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But even without the Equality Act, women and girls are losing titles, medals, and scholarship opportunities in states where gender identity has already replaced sex. H.R. 5 would dramatically accelerate and expand these adverse impacts on females by requiring athletic programs to recognize gender identity as a protected class in order to receive federal funding.

Here are 10 examples of male athletes identifying as women in female sports. Under the Equality Act, we could only expect more of this.

  1. In track, male runner Nattaphon Wanyat edged out high school female athletes at the Alaska state track championships.
  2. In softball, male player Pat (Patrick) Cordova-Goff  took one of 15 spots on his California high school women’s varsity softball team.
  3. In basketball, a 50-year-old, 6-foot-8-inch, 230-pound man, Robert (Gabrielle) Ludwig, led the Mission College women’s basketball team to a national championship with the most rebounds.
  4. In track and field, male high school runner CeCe Telfer won three titles in the Northeast-10 Championships for women’s track, and received the Most Outstanding Track Athlete award.
  5. In mixed martial arts, male fighter Fallon Fox shattered female fighter Tamikka Brents’ eye socket and gave her a concussion. Brents said she “never felt so overpowered in her life.”
  6. In football, male player Christina Ginther sued the Minnesota Independent Women’s Football League when they determined it was unsafe to let him play women. The league had changed its eligibility policy in 2012, requiring players to certify that they are and always have been female—but a jury awarded Ginther $20,000 for being “discriminated” against under state law, and he was placed on multiple women’s teams.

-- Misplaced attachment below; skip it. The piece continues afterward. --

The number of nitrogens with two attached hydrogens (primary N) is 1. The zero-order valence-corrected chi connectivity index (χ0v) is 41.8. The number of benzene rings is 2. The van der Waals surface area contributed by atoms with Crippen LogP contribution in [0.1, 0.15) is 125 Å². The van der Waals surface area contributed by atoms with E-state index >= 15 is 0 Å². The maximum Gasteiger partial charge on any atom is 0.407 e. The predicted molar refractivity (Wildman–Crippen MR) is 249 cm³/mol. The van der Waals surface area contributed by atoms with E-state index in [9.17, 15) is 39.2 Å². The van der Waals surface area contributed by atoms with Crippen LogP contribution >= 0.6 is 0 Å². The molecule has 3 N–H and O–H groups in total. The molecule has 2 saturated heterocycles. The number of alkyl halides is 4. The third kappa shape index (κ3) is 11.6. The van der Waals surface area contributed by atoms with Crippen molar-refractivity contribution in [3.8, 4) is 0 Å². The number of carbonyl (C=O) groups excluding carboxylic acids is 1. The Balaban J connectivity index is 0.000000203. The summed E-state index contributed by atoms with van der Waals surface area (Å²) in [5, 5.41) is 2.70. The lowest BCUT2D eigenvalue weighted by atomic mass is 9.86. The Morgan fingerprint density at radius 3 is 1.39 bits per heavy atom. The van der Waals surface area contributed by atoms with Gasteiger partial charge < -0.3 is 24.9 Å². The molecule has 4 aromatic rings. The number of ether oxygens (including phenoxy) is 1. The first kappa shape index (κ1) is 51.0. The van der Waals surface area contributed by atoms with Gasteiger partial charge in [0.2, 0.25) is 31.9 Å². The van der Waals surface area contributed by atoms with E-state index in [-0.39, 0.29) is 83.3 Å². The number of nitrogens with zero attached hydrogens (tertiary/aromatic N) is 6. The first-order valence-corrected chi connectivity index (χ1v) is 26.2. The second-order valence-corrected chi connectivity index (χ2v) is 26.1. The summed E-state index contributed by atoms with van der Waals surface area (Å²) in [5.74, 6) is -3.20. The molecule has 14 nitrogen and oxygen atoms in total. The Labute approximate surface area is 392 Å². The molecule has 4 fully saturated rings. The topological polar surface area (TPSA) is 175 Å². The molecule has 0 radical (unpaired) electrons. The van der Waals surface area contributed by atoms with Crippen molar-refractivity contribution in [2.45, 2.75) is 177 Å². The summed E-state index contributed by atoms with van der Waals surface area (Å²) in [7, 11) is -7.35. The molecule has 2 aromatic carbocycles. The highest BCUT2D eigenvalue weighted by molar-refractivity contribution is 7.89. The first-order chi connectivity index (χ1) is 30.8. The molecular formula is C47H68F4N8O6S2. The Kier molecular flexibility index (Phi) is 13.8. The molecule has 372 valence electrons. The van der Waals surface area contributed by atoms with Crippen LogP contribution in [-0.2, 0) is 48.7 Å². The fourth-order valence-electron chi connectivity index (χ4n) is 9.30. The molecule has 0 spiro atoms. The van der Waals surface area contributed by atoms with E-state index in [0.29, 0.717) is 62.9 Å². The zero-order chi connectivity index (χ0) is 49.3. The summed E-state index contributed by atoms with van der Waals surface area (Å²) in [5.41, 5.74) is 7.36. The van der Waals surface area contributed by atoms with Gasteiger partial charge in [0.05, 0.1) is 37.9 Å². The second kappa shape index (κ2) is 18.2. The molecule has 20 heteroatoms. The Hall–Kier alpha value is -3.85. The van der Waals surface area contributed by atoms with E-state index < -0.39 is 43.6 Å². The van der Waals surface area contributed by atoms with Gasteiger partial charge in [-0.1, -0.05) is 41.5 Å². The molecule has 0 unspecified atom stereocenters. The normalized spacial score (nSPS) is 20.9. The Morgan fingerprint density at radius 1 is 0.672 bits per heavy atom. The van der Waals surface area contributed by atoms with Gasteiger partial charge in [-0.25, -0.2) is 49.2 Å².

7. In marathon running, male runner Aron Taylor won first place in his very first attempt in the Jacksonville Women’s Marathon.
  8. In cycling, male cyclist Jillian (Jonathan) Bearden took first place in the women’s division of the U.S. Peleton at El Tour de Tucson in 2016. Bearden plans to qualify for the U.S. Women’s Olympic cycling team for 2020.
  9. In roller derby, a 6-foot-7-inch, 270-pound man, June Gloom, was featured on The Rollergirl Project—a blog showing different body types of roller derby skaters.
  10. In Connecticut’s state track and field championships, two male high school runners, Andraya Yearwood and Terry Miller, took first and second place in multiple events, beating out top high school girls from across the state. Connecticut subsequently named Yearwood Athlete of the Year.

In the last example, 16-year-old Selina Soule described the race as “demoralizing” because, when male athletes enter women and girls races, everyone knows who will win before the race begins. Even worse, her chances of being seen by college scouts disappeared when Yearwood and Miller took top spots at the state championships.

Soule said she chose to speak out so that no other girl athlete would face the same disappointment. Hopefully, Congress will listen to voices like hers before it’s too late.